For some years now employers and trade unions in the bakery industry have been complaining about the operation of the Night Work (Bakeries) Act, 1936. This legislation was enacted to give effect to ILO convention No. 20 which prohibits the baking of bread and flour confectionery at night.
The ban on night work applies to the baking operation only. Other ancillary operations such as slicing, wrapping, packing orders, loading vans and so on can be legally carried out at night. In addition, regulations have been made under the Act which allow flour blending, dough making, sponge making and clearing of ovens to be carried out at night. The 1936 Act, therefore, applies only to the bakers who comprise a minority of bakery workers.
A consultative document which set out various options in regard to the Act was issued to all interested parties in February 1980. The options were briefly as follows: (a) to change the legal starting and finishing times for baking to 4 a.m. and 9 p.m.; (b) to introduce a licensing system authorising bakeries to work at night; (c) to allow night baking on a partial basis (for example for 26 weeks per year as in Britain and Northern Ireland, or on a particular day or days of the week); (d) to introduce more effective enforcement procedures; (e) to increase the penalties for breaches of the Act.
Discussions on these options were held with both sides of the industry and resulted in agreement that action needed to be taken if employment in the industry was to be maintained.
Towards the end of the year the national delegate conference of the Bakery and Food Workers' Amalgamated Union passed a motion noting with concern the growing threat to security of employment of the union's members and calling for acceptable amendments which would make the Act more effective or, alternatively, the repeal of the 1936 Act.
The employers for their part wanted greater flexibility of operation to enable them to supply fresh bread to meet the decline in bread consumption.
Late last summer a number of bakeries indicated that they would have to close unless they were allowed to operate more flexibly, in particular having permission to bake at night. Such closures would have involved large-scale unemployment. These developments made it a matter of urgency that a solution be found quickly. Last October the Labour Court heard a claim on behalf of a bakery that the unions should agree to alterations in working conditions including the introduction of night work on a rotation basis. The court ruled that it did not seem that a case had been established for the continuing prohibition of all night work and if night shifts were included in a rotational shift pattern the court felt that the legislation should be amended to allow this to take place where unions and employers agree.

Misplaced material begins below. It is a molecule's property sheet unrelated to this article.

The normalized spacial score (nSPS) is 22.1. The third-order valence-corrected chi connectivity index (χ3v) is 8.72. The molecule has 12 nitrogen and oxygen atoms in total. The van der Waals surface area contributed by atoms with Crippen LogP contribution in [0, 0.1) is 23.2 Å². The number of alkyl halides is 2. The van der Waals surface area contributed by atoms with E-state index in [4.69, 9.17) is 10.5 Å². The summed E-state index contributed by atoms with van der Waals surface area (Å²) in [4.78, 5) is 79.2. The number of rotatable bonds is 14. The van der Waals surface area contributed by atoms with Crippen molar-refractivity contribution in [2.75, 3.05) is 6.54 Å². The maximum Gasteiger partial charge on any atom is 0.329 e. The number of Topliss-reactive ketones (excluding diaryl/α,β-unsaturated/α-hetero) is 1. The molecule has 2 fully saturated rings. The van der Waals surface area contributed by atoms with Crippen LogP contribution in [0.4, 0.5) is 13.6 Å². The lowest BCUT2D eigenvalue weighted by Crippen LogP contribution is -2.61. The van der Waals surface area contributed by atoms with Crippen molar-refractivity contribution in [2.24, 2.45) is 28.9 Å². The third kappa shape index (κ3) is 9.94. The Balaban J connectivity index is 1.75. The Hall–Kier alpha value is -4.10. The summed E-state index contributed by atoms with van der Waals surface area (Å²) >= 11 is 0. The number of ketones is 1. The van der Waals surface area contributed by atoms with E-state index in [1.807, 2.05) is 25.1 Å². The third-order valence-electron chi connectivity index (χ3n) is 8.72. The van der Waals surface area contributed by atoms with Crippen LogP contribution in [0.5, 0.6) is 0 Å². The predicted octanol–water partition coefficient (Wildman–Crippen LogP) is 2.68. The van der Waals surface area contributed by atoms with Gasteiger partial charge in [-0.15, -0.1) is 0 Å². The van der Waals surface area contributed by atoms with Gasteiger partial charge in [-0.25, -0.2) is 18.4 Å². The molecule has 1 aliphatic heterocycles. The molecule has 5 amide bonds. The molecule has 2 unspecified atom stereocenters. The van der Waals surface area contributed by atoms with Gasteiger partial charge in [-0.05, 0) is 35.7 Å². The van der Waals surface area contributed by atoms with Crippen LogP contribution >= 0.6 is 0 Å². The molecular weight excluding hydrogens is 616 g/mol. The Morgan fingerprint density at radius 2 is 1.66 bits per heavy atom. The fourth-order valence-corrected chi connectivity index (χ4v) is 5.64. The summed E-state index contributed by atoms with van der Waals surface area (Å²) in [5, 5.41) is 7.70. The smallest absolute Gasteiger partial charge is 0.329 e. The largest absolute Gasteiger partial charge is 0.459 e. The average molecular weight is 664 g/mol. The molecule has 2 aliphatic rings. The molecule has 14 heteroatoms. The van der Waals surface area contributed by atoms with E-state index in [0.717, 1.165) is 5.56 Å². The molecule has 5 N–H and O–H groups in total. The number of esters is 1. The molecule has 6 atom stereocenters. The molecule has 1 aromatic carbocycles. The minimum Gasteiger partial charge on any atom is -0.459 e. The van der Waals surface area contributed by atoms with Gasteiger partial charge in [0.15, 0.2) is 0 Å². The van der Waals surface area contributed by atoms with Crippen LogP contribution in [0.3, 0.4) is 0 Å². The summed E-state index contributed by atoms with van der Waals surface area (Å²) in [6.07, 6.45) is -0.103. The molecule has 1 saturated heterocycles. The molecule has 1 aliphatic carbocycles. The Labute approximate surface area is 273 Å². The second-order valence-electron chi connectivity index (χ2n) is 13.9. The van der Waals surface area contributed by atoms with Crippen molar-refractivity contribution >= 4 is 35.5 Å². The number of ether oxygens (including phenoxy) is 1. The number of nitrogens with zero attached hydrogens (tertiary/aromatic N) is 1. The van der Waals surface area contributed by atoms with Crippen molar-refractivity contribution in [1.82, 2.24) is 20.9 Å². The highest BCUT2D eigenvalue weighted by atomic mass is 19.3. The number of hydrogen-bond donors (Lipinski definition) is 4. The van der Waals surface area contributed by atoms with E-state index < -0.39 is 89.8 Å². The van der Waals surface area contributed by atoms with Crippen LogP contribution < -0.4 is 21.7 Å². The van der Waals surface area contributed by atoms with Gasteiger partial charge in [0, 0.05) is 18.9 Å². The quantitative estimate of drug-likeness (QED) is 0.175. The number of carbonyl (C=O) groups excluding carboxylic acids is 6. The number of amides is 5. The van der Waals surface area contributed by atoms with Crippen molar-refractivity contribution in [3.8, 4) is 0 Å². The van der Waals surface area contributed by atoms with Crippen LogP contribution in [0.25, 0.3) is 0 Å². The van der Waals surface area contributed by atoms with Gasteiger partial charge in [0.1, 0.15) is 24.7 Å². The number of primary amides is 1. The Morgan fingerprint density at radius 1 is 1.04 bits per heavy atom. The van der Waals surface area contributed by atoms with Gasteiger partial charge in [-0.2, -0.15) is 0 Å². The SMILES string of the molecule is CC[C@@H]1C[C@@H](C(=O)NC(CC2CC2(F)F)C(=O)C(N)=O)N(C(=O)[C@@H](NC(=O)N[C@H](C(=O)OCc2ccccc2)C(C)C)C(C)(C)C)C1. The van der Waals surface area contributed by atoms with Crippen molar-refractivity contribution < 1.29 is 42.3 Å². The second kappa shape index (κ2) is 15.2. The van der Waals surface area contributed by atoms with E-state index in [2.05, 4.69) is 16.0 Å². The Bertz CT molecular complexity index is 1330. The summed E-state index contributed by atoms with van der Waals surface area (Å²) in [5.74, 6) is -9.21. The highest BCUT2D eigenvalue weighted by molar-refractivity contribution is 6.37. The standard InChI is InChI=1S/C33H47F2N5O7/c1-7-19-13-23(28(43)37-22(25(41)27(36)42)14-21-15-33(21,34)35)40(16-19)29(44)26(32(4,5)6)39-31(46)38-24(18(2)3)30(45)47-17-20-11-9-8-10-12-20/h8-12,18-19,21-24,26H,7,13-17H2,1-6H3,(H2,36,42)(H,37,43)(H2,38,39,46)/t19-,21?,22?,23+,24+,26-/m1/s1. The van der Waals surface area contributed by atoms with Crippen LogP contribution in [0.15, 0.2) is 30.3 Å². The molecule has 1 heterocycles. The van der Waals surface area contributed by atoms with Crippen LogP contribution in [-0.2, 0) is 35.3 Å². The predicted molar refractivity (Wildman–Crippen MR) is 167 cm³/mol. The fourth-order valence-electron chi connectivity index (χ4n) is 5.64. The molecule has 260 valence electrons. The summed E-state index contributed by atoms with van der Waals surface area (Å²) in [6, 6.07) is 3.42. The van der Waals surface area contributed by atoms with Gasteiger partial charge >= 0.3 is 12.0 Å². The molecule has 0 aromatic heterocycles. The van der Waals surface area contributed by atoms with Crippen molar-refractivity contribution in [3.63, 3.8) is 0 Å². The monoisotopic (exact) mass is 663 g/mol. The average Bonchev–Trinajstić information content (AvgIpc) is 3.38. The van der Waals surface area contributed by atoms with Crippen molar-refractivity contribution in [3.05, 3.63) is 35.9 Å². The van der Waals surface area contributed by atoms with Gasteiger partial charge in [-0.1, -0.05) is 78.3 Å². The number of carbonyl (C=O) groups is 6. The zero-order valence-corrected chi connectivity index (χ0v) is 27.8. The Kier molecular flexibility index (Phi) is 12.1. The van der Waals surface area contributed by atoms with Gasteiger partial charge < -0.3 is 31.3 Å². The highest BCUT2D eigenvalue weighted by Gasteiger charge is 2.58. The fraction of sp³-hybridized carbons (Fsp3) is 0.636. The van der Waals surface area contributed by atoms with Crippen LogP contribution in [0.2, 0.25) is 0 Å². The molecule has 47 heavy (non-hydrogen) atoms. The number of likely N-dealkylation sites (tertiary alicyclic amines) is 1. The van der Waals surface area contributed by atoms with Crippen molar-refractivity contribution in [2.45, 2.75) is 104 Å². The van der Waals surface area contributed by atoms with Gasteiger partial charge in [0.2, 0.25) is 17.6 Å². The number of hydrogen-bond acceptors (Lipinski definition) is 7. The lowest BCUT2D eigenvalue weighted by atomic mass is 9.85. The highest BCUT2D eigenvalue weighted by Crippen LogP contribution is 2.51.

Having studied the views of all sides I feel the best way to tackle the problems which exist in the industry is by way of amending the Act to allow a licensing system as well as improving enforcement and increasing penalties. This is what is contained in the Bill before the House. What is proposed is a system of licensing which will allow baking throughout the night where it is shown that circumstances warrant it. Before licences are issued, it is provided that the representatives of employers and workers concerned will be consulted. Apart from this, I have taken the opportunity to pass the enforcement of the Act to the industrial inspectorate of my Department and penalties have also been increased for breaches of the legislation.
It is my earnest hope that the enactment of this legislation will augur better times ahead for the bakery industry and its employment. I recommend the Bill to the House.